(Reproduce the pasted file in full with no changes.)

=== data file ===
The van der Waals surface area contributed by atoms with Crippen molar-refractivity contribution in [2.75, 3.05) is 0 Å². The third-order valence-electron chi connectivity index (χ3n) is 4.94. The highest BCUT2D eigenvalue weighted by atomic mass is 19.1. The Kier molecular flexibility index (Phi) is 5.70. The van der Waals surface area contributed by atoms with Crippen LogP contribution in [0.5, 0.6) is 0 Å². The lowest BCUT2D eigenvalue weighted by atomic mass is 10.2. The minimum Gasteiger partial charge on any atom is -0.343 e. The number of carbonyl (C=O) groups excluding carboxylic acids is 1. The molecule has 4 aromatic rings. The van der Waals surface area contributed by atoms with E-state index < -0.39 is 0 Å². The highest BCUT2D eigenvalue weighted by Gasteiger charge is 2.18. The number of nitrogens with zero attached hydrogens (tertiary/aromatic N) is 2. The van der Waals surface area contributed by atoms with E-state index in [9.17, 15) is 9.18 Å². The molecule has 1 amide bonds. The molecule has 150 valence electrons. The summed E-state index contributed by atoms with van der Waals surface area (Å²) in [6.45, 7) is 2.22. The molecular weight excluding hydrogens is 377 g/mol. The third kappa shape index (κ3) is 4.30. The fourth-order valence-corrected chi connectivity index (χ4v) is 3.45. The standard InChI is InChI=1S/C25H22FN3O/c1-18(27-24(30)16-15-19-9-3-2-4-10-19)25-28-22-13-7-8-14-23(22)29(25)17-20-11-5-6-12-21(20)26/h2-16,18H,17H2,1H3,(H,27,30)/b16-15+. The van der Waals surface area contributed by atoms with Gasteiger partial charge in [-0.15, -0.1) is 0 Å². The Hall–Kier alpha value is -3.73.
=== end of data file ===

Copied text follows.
The van der Waals surface area contributed by atoms with Crippen molar-refractivity contribution in [2.75, 3.05) is 0 Å². The third-order valence-electron chi connectivity index (χ3n) is 4.94. The highest BCUT2D eigenvalue weighted by atomic mass is 19.1. The Kier molecular flexibility index (Phi) is 5.70. The van der Waals surface area contributed by atoms with Crippen LogP contribution in [0.5, 0.6) is 0 Å². The lowest BCUT2D eigenvalue weighted by atomic mass is 10.2. The minimum Gasteiger partial charge on any atom is -0.343 e. The number of carbonyl (C=O) groups excluding carboxylic acids is 1. The molecule has 4 aromatic rings. The van der Waals surface area contributed by atoms with E-state index < -0.39 is 0 Å². The highest BCUT2D eigenvalue weighted by Gasteiger charge is 2.18. The number of nitrogens with zero attached hydrogens (tertiary/aromatic N) is 2. The van der Waals surface area contributed by atoms with E-state index in [9.17, 15) is 9.18 Å². The molecule has 1 amide bonds. The molecule has 150 valence electrons. The summed E-state index contributed by atoms with van der Waals surface area (Å²) in [6.45, 7) is 2.22. The molecular weight excluding hydrogens is 377 g/mol. The third kappa shape index (κ3) is 4.30. The fourth-order valence-corrected chi connectivity index (χ4v) is 3.45. The standard InChI is InChI=1S/C25H22FN3O/c1-18(27-24(30)16-15-19-9-3-2-4-10-19)25-28-22-13-7-8-14-23(22)29(25)17-20-11-5-6-12-21(20)26/h2-16,18H,17H2,1H3,(H,27,30)/b16-15+. The van der Waals surface area contributed by atoms with Gasteiger partial charge in [-0.15, -0.1) is 0 Å². The Hall–Kier alpha value is -3.73.